Even communicating on the most basic level can be tricky in football, just because of the difference in terminology for different schemes. For instance, Jones opted to change his terminology because it was easier than teaching a whole team how he talked.
Then there is the whole process of evaluating.
“You can’t put your kids in the best position to succeed until you know what they do best,” Ramos said. “And sometimes you can’t see that stuff until you get into the season. … You can do all the 7-on-7s you want. Seeing them play in actual games is different.”
That takes time. Ramos said he didn’t feel comfortable until his fifth season at Biglerville.
Each coach, however, highlighted the importance of his staff. Seidenstricker credits his teams’ success during his coaching tenure with continuity in the coaching staff.
“I’m not just talking varsity: From seventh grade through 12th,” he said.
It’s difficult to argue with his results. The Mustangs won at least a share of 13 division titles in Seidenstricker’s 26 years.
The recent high turnover of coaches could be cyclical or it might just be a trickle-down process, Ramos said.
It typically works that way in football. The NFL does one thing. College football copies it. Eventually high school mimics them both. It works that way with offensive and defensive schemes, and perhaps firing coaches after just a few seasons is the new norm in high school sports — just like it is in college and pro football.
That’s a problem in high school. It places the importance on wins — which is not necessarily the end goal for high school athletics.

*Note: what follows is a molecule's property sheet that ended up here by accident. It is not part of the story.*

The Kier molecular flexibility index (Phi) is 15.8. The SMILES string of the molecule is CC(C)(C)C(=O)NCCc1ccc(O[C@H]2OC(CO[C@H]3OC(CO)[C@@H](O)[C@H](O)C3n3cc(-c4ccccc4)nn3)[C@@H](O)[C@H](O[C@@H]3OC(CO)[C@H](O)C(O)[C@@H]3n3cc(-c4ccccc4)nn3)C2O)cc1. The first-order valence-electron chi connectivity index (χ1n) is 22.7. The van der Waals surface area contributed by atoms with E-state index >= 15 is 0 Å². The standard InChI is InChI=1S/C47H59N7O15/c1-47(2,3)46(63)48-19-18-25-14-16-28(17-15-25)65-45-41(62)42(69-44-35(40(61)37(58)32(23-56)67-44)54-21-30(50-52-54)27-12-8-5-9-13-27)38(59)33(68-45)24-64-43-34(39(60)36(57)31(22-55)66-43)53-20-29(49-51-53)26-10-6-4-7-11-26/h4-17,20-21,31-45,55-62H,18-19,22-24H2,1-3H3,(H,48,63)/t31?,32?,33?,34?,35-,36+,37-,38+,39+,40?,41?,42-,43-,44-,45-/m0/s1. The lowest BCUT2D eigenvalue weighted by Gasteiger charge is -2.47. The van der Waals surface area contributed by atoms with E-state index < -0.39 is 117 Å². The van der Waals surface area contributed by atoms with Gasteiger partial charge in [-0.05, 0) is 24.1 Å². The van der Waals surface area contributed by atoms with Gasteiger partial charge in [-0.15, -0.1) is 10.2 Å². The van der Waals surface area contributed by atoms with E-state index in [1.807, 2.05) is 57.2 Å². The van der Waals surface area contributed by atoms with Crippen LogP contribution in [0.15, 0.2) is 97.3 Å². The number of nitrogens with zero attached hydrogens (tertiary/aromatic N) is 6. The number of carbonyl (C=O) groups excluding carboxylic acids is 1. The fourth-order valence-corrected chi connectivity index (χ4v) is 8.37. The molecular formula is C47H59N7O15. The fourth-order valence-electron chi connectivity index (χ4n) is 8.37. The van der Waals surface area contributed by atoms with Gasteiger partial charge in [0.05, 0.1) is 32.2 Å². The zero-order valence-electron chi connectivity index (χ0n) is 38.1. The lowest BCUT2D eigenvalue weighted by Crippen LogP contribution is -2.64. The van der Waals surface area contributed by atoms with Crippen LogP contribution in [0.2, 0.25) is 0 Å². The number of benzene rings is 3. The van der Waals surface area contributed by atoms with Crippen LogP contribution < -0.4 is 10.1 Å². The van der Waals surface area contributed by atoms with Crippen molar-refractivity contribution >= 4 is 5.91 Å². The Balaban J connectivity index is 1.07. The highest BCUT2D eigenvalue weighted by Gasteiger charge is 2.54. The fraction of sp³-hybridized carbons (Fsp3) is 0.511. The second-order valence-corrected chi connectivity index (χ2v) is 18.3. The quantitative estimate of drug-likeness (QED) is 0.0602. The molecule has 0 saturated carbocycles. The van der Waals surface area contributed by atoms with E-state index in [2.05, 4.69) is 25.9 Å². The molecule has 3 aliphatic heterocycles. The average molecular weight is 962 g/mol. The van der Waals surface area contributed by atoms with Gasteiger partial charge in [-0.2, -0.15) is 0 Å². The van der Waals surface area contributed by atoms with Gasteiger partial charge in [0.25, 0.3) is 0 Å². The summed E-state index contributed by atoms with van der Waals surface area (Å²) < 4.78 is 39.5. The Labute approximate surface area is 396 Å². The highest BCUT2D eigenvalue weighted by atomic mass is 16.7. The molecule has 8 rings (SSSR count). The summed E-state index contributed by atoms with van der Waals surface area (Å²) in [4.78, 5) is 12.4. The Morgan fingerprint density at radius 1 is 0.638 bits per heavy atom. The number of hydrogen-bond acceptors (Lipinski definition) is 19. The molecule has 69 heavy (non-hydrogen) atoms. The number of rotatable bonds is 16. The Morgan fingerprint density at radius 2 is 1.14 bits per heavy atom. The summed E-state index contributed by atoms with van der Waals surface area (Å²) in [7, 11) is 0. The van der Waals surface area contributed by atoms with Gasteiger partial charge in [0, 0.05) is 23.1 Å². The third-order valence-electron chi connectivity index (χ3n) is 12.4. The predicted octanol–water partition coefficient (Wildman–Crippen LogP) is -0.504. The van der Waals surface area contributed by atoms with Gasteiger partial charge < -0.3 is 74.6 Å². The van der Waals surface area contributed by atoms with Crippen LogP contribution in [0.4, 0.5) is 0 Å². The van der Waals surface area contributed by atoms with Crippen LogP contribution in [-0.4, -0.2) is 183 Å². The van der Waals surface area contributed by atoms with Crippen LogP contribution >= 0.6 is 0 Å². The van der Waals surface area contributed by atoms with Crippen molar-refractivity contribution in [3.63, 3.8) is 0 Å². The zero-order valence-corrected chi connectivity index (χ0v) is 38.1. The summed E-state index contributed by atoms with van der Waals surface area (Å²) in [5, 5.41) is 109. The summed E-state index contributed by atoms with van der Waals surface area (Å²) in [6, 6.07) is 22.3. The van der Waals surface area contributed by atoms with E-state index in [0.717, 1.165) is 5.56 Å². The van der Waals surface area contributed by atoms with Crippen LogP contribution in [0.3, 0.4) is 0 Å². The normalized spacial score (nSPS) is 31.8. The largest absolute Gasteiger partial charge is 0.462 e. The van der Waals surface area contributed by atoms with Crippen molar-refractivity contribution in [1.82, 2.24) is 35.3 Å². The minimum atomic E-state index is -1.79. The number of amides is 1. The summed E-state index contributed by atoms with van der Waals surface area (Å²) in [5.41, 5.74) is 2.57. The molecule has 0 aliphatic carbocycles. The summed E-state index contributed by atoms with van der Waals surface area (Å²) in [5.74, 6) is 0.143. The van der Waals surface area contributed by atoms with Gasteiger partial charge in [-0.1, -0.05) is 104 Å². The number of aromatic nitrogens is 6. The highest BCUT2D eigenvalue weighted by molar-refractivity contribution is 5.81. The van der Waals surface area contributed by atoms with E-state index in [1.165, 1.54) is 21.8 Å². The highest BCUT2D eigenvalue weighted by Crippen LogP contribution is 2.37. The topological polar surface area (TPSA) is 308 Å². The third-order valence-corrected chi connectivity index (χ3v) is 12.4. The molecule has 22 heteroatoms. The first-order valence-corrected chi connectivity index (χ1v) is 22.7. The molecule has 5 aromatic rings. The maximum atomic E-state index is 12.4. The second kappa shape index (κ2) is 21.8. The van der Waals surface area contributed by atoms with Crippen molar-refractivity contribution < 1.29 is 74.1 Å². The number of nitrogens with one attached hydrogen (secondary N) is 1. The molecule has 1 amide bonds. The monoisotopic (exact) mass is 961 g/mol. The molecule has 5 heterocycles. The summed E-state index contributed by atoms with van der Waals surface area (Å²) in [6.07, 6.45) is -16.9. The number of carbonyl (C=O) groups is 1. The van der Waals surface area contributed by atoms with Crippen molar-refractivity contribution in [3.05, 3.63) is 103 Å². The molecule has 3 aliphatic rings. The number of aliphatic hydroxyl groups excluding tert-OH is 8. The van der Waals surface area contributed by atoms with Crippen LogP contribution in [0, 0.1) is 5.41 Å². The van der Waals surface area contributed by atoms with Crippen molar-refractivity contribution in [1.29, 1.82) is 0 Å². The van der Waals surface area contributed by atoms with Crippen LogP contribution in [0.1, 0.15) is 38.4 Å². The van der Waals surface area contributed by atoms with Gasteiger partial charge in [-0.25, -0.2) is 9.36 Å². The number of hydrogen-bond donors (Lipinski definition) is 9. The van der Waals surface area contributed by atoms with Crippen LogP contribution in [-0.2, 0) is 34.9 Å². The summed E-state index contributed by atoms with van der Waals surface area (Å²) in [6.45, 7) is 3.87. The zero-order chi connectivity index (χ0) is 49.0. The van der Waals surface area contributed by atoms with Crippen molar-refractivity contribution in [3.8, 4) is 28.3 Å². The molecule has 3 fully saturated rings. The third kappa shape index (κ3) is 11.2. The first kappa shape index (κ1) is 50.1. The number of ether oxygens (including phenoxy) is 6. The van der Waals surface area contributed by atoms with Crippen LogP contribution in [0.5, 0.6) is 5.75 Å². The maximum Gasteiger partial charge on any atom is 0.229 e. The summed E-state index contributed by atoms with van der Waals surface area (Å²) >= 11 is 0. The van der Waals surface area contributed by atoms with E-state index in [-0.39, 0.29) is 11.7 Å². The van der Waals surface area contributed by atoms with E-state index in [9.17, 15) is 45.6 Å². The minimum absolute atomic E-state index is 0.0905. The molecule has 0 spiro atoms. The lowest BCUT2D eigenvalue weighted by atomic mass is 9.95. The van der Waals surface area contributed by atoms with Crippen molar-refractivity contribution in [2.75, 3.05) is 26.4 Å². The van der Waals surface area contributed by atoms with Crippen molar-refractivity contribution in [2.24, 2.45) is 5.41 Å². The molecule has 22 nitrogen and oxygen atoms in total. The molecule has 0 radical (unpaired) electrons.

“The reason we have varsity sports is because of the educational principles students can take with them after they leave athletics,” Seidenstricker said.
Seidenstricker highlighted that varsity sports can teach teamwork, humility, dealing with failure and overcoming adversity.
But that’s not necessarily what all participants are after, especially in the age of pay-to-play club sports — where an emphasis is often placed on improving individual skill sets.
Bupp's football teams won 152 games and two district championships. He won more than most, but he noted victory totals can’t be the absolute gauge of success.
“Just because you didn’t win a lot in one season doesn’t mean you’re a bad coach,” Bupp said. "You might have gotten all you could out of that group of kids. Sometimes you just don’t have a group of kids with the same skill level as the teams you are playing."
Some programs buy into the big picture.
“I feel blessed,” Ramos said. “At Biglerville, they want to see us win and success is important, but … they also want to know if our players are acting like good young men should act. It’s not just the administration, it’s the community.”
Ramos pointed out that in 2013, Biglerville suffered through a 1-9 season after losing 16 seniors to graduation.
“They understood, we had 14 sophomores on the field,” Ramos said.
Last of his kind
The coaching landscape continues to evolve and change.
It's no longer a seasonal position.
It's no longer a lifetime gig or even a decade-long stopping point.
It's become a what-have-you-done-lately position.
When Livingston returned to teach and coach at his alma mater in 1970, he began what has become a 46-season coaching career. One of the more intriguing notes of his longevity involves his first coaching stipend. He served as the Central boys' ninth-grade volleyball coach in 1970. He told the York Daily Record four years ago he earned $50 that season. Note that wasn't a $50 bill for the first week of service: It was his entire coaching stipend.
And he kept coming back.
Whenever he leaves, he will be the last of his kind.